From The Desk Of John Wesley Harding: The Rutles

The 25-year career of singer/songwriter John Wesley Harding has skyrocketed of late with the publication of no fewer than three critically acclaimed novels under his birth name, Wesley Stace. Equally amazing, the artist named for Bob Dylan’s misspelling of Texas gunfighter John Wesley Harden has just released the finest album of a career that’s seen him record at least 18 longplayers for labels ranging from high-profile majors to imprints so small the back catalog was stored in somebody’s garage between the cat box and the washing machine. Produced by old pal Scott McCaughey (Young Fresh Fellows) and fleshed out by no less than R.E.M.’s Peter Buck and the Decemberists, The Sound Of His Own Voice (Yep Roc) is a full-bore stunner with Wes (nobody calls him John) weaving his usual lyrical magic through knockout arrangements of extraordinary songs that revive the ghosts of the Kinks, David Lynch soundtrack guru Angelo Badalamenti and wall-of-sound maestro Phil Spector. For yet another career-topping milestone (gasp), JWH will be guest editing all week for (yes it’s true) the second time. Read our brand new Q&A with him.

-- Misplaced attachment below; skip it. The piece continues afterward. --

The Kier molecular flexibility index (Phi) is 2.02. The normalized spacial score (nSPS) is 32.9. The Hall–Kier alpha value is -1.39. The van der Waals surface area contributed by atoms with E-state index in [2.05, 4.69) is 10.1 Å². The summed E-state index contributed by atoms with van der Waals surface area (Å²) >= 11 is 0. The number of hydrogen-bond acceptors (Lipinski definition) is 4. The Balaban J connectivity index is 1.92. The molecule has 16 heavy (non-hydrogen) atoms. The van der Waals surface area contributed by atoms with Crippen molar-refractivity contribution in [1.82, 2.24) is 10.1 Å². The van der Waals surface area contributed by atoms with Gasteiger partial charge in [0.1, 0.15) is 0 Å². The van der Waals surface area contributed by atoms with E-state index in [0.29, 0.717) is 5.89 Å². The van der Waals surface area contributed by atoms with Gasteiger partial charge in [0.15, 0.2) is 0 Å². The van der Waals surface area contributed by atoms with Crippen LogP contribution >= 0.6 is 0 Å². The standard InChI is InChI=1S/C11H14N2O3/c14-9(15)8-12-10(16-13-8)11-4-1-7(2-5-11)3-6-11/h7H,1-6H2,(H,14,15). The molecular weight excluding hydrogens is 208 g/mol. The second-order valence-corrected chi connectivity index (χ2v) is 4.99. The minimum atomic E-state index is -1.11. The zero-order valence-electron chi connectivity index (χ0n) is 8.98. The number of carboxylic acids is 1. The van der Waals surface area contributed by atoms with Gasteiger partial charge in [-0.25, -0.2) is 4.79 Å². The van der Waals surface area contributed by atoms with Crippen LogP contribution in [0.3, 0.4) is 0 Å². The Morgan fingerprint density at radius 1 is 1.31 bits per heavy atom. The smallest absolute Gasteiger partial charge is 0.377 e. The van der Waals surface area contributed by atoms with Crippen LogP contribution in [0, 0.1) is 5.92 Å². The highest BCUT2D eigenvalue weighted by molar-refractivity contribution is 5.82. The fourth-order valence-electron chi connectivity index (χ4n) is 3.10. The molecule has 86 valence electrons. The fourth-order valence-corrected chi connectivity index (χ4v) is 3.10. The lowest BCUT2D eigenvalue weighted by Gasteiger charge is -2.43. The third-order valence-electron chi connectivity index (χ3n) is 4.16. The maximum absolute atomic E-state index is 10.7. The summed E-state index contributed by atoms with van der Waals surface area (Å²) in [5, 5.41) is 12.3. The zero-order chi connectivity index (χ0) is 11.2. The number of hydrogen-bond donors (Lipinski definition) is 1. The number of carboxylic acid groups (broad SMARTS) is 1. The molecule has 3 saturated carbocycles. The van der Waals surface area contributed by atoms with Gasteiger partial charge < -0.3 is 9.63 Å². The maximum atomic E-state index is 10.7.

Harding: Are the Rutles in any way not quite as good as the Beatles? I’m not sure. And they’re funnier, too. When I was a kid, I didn’t really bother, after buying the LP of The Rutles soundtrack, to discriminate between the two. Why would I have done? In fact, my first band (aged under 12) was called the Brutles, which, though it sounds quite appropriately punk for the time (1977) and should probably have been spelled the Brutals, was actually just a muddled-up tribute to both the Beatles and the Rutles. We never did a gig, though I do have a poster suggesting that we were thinking about it. None of us could actually play—art copyright either Wes, Stuart or Ed.

One of my most treasured 12-inch records is this Rutles EP, on yellow vinyl, with the classic banana logo. Does it get any better? Eric Idle’s expression alone … (Unlikely link to Patto? Barry Wom (John Halsey) was the drummer in Patto, and the guitars on the record were played by Ollie Halsall.)

Neil Innes is a great songwriter and an even greater parodist. It seems tragic that he didn’t benefit financially from his work on the Rutles songs; surely George got the joke and the genius.

Photos after the jump.


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